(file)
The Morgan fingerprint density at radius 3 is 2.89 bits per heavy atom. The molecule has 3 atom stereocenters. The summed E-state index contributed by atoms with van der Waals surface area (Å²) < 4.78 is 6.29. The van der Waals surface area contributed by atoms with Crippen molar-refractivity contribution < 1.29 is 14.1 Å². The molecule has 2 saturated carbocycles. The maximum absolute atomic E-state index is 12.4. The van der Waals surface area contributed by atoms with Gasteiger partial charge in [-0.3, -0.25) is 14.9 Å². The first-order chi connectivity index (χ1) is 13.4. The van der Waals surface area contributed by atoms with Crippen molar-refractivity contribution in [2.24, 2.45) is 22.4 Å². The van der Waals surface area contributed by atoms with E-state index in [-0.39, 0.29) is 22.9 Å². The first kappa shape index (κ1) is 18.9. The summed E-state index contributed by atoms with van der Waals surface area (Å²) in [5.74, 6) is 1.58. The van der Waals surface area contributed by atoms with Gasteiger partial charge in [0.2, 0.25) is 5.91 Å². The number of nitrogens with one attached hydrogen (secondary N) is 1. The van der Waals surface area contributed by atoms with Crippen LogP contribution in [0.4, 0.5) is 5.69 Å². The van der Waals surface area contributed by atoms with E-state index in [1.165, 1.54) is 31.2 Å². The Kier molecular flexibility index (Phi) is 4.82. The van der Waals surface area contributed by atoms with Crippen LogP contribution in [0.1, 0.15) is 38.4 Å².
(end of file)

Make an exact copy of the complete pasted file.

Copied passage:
The Morgan fingerprint density at radius 3 is 2.89 bits per heavy atom. The molecule has 3 atom stereocenters. The summed E-state index contributed by atoms with van der Waals surface area (Å²) < 4.78 is 6.29. The van der Waals surface area contributed by atoms with Crippen molar-refractivity contribution < 1.29 is 14.1 Å². The molecule has 2 saturated carbocycles. The maximum absolute atomic E-state index is 12.4. The van der Waals surface area contributed by atoms with Gasteiger partial charge in [-0.3, -0.25) is 14.9 Å². The first-order chi connectivity index (χ1) is 13.4. The van der Waals surface area contributed by atoms with Crippen molar-refractivity contribution in [2.24, 2.45) is 22.4 Å². The van der Waals surface area contributed by atoms with E-state index in [-0.39, 0.29) is 22.9 Å². The first kappa shape index (κ1) is 18.9. The summed E-state index contributed by atoms with van der Waals surface area (Å²) in [5.74, 6) is 1.58. The van der Waals surface area contributed by atoms with Gasteiger partial charge in [0.2, 0.25) is 5.91 Å². The number of nitrogens with one attached hydrogen (secondary N) is 1. The van der Waals surface area contributed by atoms with Crippen LogP contribution in [0.4, 0.5) is 5.69 Å². The van der Waals surface area contributed by atoms with E-state index in [1.165, 1.54) is 31.2 Å². The Kier molecular flexibility index (Phi) is 4.82. The van der Waals surface area contributed by atoms with Crippen LogP contribution in [0.1, 0.15) is 38.4 Å².